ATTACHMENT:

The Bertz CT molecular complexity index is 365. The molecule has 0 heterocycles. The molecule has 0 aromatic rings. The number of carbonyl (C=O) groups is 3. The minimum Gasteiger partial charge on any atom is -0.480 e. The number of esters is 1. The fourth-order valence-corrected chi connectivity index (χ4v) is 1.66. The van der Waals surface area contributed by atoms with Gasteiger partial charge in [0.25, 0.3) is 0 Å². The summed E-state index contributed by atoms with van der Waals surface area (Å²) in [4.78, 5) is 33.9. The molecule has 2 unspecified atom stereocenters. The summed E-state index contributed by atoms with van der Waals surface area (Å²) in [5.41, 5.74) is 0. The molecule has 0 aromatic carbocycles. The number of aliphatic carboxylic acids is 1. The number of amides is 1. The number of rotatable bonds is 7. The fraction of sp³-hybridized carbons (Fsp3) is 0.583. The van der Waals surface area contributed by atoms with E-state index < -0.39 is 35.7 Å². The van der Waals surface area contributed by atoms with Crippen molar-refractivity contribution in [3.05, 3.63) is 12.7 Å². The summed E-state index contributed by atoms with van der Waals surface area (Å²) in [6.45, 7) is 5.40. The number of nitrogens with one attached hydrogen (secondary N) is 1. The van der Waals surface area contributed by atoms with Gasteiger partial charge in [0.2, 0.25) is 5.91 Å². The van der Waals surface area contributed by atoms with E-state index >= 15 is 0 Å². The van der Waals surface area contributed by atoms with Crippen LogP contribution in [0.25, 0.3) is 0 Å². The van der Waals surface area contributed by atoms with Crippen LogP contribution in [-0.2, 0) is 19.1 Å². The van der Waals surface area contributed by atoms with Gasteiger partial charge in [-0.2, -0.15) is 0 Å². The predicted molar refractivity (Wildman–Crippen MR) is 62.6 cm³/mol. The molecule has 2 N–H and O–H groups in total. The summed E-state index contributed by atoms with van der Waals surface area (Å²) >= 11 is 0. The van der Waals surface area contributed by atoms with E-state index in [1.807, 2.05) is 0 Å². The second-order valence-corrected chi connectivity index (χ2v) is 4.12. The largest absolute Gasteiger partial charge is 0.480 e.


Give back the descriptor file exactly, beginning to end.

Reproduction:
The Bertz CT molecular complexity index is 365. The molecule has 0 heterocycles. The molecule has 0 aromatic rings. The number of carbonyl (C=O) groups is 3. The minimum Gasteiger partial charge on any atom is -0.480 e. The number of esters is 1. The fourth-order valence-corrected chi connectivity index (χ4v) is 1.66. The van der Waals surface area contributed by atoms with Gasteiger partial charge in [0.25, 0.3) is 0 Å². The summed E-state index contributed by atoms with van der Waals surface area (Å²) in [4.78, 5) is 33.9. The molecule has 2 unspecified atom stereocenters. The summed E-state index contributed by atoms with van der Waals surface area (Å²) in [5.41, 5.74) is 0. The molecule has 0 aromatic carbocycles. The number of aliphatic carboxylic acids is 1. The number of amides is 1. The number of rotatable bonds is 7. The fraction of sp³-hybridized carbons (Fsp3) is 0.583. The van der Waals surface area contributed by atoms with E-state index < -0.39 is 35.7 Å². The van der Waals surface area contributed by atoms with Crippen molar-refractivity contribution in [3.05, 3.63) is 12.7 Å². The summed E-state index contributed by atoms with van der Waals surface area (Å²) in [6.45, 7) is 5.40. The number of nitrogens with one attached hydrogen (secondary N) is 1. The van der Waals surface area contributed by atoms with Gasteiger partial charge in [0.2, 0.25) is 5.91 Å². The van der Waals surface area contributed by atoms with E-state index >= 15 is 0 Å². The van der Waals surface area contributed by atoms with Crippen LogP contribution in [0.25, 0.3) is 0 Å². The van der Waals surface area contributed by atoms with Crippen LogP contribution in [-0.2, 0) is 19.1 Å². The van der Waals surface area contributed by atoms with Gasteiger partial charge in [-0.2, -0.15) is 0 Å². The predicted molar refractivity (Wildman–Crippen MR) is 62.6 cm³/mol. The molecule has 2 N–H and O–H groups in total. The summed E-state index contributed by atoms with van der Waals surface area (Å²) >= 11 is 0. The van der Waals surface area contributed by atoms with E-state index in [1.807, 2.05) is 0 Å². The second-order valence-corrected chi connectivity index (χ2v) is 4.12. The largest absolute Gasteiger partial charge is 0.480 e.